I remember Dad’s hands even better than his face. They were stiff and leathery. But they were not the hands of a working man; he could scarcely drive a nail. He made a nightstand for me once. It was so wobbly, my glass of orange juice was always leaning for Florida.
In his forties, he mowed the top off his index finger. Yes, mowed. As in, avec lawnmower. The grass finally had its revenge. Beyond the old Smith Corona, machinery was not his forte.
He fished with his stepfather as a boy, and did some rabbit snaring when I was a child, but most of the calluses on his hands were the marks of a Callaway pitching wedge. If there were lumps or bumps on those sausage fingers, they were from holding a pen, or picking his nose.
Dad was a teacher, a writer, a lay minister, a volunteer, a voracious reader. He cried at his nieces’ weddings. He loved his mother. He called his sisters every other night. He grew strawberries. He had a rock garden. He fed the birds. He wrote poetry. Not exactly the kind of person you associate with fighting, but that’s what Dad was to me. A fighter. He had gentle hands and gigantic balls.
He didn’t fight with his fists. (Thank goodness; that reattached index finger would have been his Achilles heel.) He didn’t use a weapon either, though he swung a sword around his classroom like Hamlet in a mismatched shirt and tie. As long as I can remember, he was always quietly fighting for or against something – with radio commentary, with articles, with letters. With words glorious words.
When I was still in elementary school, I remember having a letter sent home from the principal. Myself and a couple other girls had hid one of our friend’s sneakers in the garbage can. It never crossed our minds that the janitor would be taking out the trash that night. We all lied about the sneaker’s whereabouts, of course, trying to escape the principal’s wrath. (Seventh grade was not my finest hour.) Once the truth came out, the principal sent home an especially harsh letter. Dad felt it was unjust and wrote a letter in reply, defending my character and those of my friends. We made a stupid mistake, but we weren’t criminals. Dad would have made a good judge.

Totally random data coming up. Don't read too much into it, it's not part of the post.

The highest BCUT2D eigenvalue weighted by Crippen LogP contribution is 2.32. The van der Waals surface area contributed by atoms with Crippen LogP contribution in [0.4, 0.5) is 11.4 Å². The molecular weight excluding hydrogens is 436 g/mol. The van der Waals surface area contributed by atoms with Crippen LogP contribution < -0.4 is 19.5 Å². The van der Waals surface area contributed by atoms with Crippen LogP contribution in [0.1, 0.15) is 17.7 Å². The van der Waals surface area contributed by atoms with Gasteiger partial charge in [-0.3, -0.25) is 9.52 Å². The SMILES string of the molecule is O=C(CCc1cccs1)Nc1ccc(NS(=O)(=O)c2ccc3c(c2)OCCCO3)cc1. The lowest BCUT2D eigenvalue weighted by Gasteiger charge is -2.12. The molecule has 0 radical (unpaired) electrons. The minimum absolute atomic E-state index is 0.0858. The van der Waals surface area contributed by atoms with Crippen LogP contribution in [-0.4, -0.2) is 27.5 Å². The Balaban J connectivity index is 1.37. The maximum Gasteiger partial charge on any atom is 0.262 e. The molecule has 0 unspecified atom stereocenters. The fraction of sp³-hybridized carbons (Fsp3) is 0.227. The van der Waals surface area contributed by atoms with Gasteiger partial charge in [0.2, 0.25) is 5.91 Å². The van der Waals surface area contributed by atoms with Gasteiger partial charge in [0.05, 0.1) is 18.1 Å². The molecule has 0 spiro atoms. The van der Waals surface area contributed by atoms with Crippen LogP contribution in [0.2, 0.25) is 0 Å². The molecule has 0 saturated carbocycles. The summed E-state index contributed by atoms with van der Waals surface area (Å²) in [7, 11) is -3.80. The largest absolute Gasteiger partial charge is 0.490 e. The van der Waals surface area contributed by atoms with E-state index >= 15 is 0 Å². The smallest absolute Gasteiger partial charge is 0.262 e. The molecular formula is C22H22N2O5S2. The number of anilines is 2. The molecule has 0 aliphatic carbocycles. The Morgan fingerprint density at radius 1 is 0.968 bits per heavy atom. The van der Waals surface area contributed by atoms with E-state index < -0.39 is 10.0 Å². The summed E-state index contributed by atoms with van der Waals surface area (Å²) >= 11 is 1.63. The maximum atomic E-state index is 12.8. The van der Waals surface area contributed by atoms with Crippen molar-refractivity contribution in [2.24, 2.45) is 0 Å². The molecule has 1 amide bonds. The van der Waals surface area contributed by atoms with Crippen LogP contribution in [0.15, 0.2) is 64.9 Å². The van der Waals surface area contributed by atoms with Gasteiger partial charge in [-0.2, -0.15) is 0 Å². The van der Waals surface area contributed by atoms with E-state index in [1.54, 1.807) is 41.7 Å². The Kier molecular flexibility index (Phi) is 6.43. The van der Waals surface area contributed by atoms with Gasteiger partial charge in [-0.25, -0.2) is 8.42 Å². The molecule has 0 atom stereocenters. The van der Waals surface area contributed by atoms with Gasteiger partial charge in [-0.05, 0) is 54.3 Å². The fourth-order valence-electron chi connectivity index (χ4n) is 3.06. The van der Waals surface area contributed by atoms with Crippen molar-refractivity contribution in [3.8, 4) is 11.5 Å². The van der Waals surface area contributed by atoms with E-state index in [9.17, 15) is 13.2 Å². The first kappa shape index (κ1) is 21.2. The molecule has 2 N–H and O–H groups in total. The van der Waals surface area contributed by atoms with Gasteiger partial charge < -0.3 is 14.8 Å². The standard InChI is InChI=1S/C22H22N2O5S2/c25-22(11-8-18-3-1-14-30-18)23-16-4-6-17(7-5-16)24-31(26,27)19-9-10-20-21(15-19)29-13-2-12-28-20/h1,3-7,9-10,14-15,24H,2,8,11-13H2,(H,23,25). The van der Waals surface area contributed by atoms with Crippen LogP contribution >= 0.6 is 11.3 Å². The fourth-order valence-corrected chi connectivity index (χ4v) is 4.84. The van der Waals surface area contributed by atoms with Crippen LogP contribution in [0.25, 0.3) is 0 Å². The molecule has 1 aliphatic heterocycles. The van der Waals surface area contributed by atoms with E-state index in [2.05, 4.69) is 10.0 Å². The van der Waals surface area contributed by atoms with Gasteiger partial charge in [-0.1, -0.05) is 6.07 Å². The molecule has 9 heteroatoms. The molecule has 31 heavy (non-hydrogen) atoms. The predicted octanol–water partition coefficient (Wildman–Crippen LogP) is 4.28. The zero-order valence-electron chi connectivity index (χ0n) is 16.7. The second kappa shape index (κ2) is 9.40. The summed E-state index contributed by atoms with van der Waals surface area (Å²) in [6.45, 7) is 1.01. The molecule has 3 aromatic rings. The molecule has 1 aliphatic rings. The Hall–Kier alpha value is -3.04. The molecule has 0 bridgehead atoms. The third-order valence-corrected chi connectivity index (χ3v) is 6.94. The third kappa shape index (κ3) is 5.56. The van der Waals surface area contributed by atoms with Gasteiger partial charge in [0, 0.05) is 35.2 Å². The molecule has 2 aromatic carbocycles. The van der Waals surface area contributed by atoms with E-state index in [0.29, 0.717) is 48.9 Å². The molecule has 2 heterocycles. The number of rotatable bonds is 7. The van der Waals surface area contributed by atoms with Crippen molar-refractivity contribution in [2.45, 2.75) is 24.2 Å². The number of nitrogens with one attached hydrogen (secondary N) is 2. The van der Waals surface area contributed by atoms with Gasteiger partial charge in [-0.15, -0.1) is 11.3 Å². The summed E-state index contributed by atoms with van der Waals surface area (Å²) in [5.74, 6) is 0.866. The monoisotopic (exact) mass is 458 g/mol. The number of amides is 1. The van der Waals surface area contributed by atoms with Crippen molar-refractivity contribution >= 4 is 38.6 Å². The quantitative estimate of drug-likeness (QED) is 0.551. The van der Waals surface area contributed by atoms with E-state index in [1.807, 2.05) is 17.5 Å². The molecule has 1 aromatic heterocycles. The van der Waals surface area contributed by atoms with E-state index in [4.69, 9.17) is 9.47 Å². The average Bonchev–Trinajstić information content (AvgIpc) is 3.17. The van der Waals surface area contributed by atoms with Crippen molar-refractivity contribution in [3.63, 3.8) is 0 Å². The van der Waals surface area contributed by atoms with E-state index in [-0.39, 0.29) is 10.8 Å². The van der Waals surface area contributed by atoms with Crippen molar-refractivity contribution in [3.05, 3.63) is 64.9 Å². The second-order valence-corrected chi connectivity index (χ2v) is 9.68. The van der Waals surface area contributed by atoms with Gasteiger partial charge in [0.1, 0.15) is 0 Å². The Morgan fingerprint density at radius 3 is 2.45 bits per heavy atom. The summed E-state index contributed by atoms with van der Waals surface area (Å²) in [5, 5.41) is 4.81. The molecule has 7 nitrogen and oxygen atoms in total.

Dad was also the guy you went to if you were having trouble getting your EI fixed up. He’d make the phone calls and write the letters until hard-working Joe Blow got what he deserved. Dad would have made an excellent lawyer.
He was always advocating for rural Newfoundland. His obsession with CBC news was a major cause of my teenage angst. If Dad ever came close to beating me as a child, it was when I was singing Wake Me Up Before You Go-Go during the Fisheries Broadcast. He had to know everything that was going on in the province, especially if it affected the outports he held so dear. He had a fierce interest in politics and frequently called into CBC Radio. (Ted Blades remembers him well.) A few years back, just before Danny Williams was reelected, Dad made a brazen comment at a Liberal rally, calling Williams a “Fuhrer”. Liberal candidate Gerry Reid took the heat, but it was Dad who uttered the words. It made headlines and inspired a skit on 22 Minutes starring Mark Critch as “der Fuhrer” Danny. Dad was not afraid to stand up to the big guy, or the rich guy. He was smart and sharp-tongued. He provoked. He would have made a great blogger.
Just before Williams became Premier, Dad was President of the (would-be) Windmill Bight Golf Course. He was THIS CLOSE to seeing it to fruition. But the ecology people and the new PC government shut ‘er down. The blueprints of fairways were soon pushing up daisies. Dad knew when to fight, and when to concede. He scarcely mentioned the golf course again. Instead, he put his energy into his short game on the links in Gander, where his name would one day be on the “In Memoriam” plaque and an annual tournament held in his memory. And lest we forget all the loonies spent on custard cones at Vonnie Lee’s in Gambo. Those things didn’t have a chance in a duel with Dad’s gob.